“She Said” is a triumphant film. It’s about women finally getting a voice. About the power of incisive, investigative journalism. About taking down a powerful, corrupt man with outsize control over a powerful, corrupt industry.
It’s also about a Jew who controls Hollywood.
“She Said” follows the two New York Times journalists, Jodi Kantor and Megan Twohey (played by Zoe Kazan and Carey Mulligan), who in 2017 broke the story of Harvey Weinstein’s decades of sexual misconduct.
Like any good journalism thriller, such as “Spotlight,” it manages to both showcase the tedium and highlight the suspense of breaking a complicated story: digging up sources, sifting through documents, wondering if any of it will ever come to fruition. It feels exciting and empowering to watch these women work because we already know the (relatively) happy ending — Weinstein goes to jail and the good guys (or gals) win.
But in the wake of Kanye West, Kyrie Irving and even Dave Chappelle spreading antisemitic conspiracy theories about Jewish control — especially Jewish control of media — it’s hard not to worry about the unavoidable fact that Harvey Weinstein is a Jew. And, “She Said” makes clear, he did more or less control Hollywood.
In fact, that’s exactly what Kantor and Twohey were trying to prove: If you crossed Weinstein, if you rejected his advances or tried to report or expose him, you’d never work in film again.
It’s essential to expose predators like Weinstein. But it’s hard to avoid the uncomfortable truth that, in addition to powerfully validating his victims’ bravery, the facts of the story might validate the ideas of less well-intentioned actors.
And Weinstein’s sphere of influence wasn’t contained to the film industry. He was an influential political donor and cultural titan who funded feminist causes, appeared at marches and endowed academic chairs. In one scene in “She Said,” even the New York City district attorney seems to be in his pocket: After telling Twohey that she’d declined to prosecute a case against Weinstein, she admits she knows him “socially.”
“You know people have tried to write this story. And he kills it every time,” Zelda Perkins, one of the whistleblowers, tells Kantor.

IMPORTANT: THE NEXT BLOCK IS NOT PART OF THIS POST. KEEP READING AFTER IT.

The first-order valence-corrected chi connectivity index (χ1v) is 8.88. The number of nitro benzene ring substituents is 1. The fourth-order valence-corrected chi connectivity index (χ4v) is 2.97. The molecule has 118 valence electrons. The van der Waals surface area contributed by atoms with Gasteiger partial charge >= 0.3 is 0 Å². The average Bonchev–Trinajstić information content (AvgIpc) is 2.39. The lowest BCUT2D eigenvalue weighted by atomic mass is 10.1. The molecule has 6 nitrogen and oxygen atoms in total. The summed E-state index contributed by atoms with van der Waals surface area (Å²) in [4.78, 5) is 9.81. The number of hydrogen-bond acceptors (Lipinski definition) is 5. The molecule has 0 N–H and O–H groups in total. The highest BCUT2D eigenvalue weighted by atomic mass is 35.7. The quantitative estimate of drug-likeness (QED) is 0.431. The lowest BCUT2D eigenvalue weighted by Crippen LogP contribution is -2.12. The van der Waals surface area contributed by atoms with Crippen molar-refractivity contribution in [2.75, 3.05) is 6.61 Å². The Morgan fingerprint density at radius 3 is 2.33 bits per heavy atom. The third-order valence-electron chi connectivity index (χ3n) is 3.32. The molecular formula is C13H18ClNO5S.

Twohey and Kantor attempt to speak to a source. Courtesy of Universal Pictures
Of course, Weinstein is not the only corrupt media mogul to be uncomfortably Jewish. Jeffrey Epstein was Jewish. There’s Woody Allen. Matt Lauer. Weinstein, however, is the figurehead of them all, and his exposé was the moment the #MeToo movement truly coalesced.
And while Jewishness isn’t central to the case against Weinstein, nor to the movie, it’s not an afterthought either. In one scene, Kantor tells Twohey that Lisa Bloom, Weinstein’s lawyer, had called to try to talk to her “Jew to Jew” — and get The Times to drop the story.
Meanwhile, Jews seem to be exempt from Weinstein’s predatory behavior; he tells Perkins that he doesn’t go for “Jewish or Asian women.” This is, of course, a disgusting thing to claim offhand, and a form of bigotry, but it’s easy enough to see it as a form of protecting fellow tribe members, or confirmation of Jewish special treatment.
Thankfully, Jewishness isn’t only attached to the story’s villains — Kantor, one of the heroes of the film, is Jewish as well. And it’s a shared connection to bungalow camps in the Catskills and parents and grandparents with concentration camp tattoos that allows Kantor to win the trust of Weinstein’s accountant, Irwin Reiter. They discuss the Holocaust, and meaningfully wonder about who talks about it and who stays mum. Later, it’s Reiter who gives her the documents essential to proving the story.
Kantor’s Jewishness and her connection to the Holocaust drive her to “ask the big questions” and expose systemic corruption, as she told the Forward’s Jodi Rudoren, who worked in the Times newsroom during the same period.
But it’s still clear that’s not the case for everyone. For some, it’s a tool to conserve the very systemic corruption Kantor devotes her life to uncovering. It wasn’t just Weinstein’s lawyer Bloom who tried to connect with her “Jew to Jew.” Weinstein himself tried the tactic.
Kantor and Twohey at The Times office. Courtesy of Universal Pictures
Thankfully, this had the opposite effect on Kantor, who found it offensive that the mogul would try to use “something so sacred” as a manipulation tactic. “Weinstein’s assumption that tribalism would somehow trump my ethics as a reporter — that I was somehow distracted from this story, you know, by a common Jewish bond — was such a miscalculation in the end,” she told Rudoren. But we don’t hear about that in “She Said.”
In fact, at the end of the movie, it’s Christianity that’s a force for justice. Ashley Judd — who plays herself — agrees to go on the record for the story. “I have to, as a woman and a Christian,” she tells Kantor. If only Judaism had a similarly triumphant moment. But it probably would’ve felt heavy-handed, another piece of evidence that you can’t insult Jews in Hollywood. (Of course, the fact that “She Said,” a film made in Hollywood, exists, is good evidence for the fact that you can, actually, make Jews look bad in Hollywood.)
“She Said” is not an antisemitic film. It’s a good movie, it’s watchable and it even does an important social good by emphasizing, in an era of constant accusations of “fake news,” that journalism is a powerful tool for truth.
It’s not the film’s fault that Weinstein is Jewish, nor that he tried to leverage his Judaism to protect himself. And it’s not the film’s fault that its opening coincided with an enormous uptick in public antisemitism, nor that the antisemitic conspiracy gaining steam right now is the canard that Jews control the media. It’s no one’s fault — except Weinstein’s.
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